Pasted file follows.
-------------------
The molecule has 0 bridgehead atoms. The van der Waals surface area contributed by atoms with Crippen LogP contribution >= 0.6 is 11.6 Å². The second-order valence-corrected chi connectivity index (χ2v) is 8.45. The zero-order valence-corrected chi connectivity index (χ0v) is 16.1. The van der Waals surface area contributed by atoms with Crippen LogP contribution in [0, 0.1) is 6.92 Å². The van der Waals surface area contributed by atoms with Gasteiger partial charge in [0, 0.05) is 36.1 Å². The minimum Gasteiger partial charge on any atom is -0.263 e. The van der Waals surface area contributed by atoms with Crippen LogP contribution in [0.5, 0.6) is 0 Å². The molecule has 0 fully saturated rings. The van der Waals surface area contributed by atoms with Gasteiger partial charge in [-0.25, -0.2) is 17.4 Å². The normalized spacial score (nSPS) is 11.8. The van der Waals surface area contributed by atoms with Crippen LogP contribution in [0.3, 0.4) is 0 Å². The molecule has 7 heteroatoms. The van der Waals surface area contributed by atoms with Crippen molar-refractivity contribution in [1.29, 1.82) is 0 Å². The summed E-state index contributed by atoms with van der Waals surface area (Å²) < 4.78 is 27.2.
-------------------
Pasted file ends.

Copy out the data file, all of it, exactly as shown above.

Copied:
The molecule has 0 bridgehead atoms. The van der Waals surface area contributed by atoms with Crippen LogP contribution >= 0.6 is 11.6 Å². The second-order valence-corrected chi connectivity index (χ2v) is 8.45. The zero-order valence-corrected chi connectivity index (χ0v) is 16.1. The van der Waals surface area contributed by atoms with Crippen LogP contribution in [0, 0.1) is 6.92 Å². The van der Waals surface area contributed by atoms with Gasteiger partial charge in [0, 0.05) is 36.1 Å². The minimum Gasteiger partial charge on any atom is -0.263 e. The van der Waals surface area contributed by atoms with Crippen LogP contribution in [0.5, 0.6) is 0 Å². The molecule has 0 fully saturated rings. The van der Waals surface area contributed by atoms with Gasteiger partial charge in [-0.25, -0.2) is 17.4 Å². The normalized spacial score (nSPS) is 11.8. The van der Waals surface area contributed by atoms with Crippen LogP contribution in [0.3, 0.4) is 0 Å². The molecule has 7 heteroatoms. The van der Waals surface area contributed by atoms with Crippen molar-refractivity contribution in [1.29, 1.82) is 0 Å². The summed E-state index contributed by atoms with van der Waals surface area (Å²) < 4.78 is 27.2.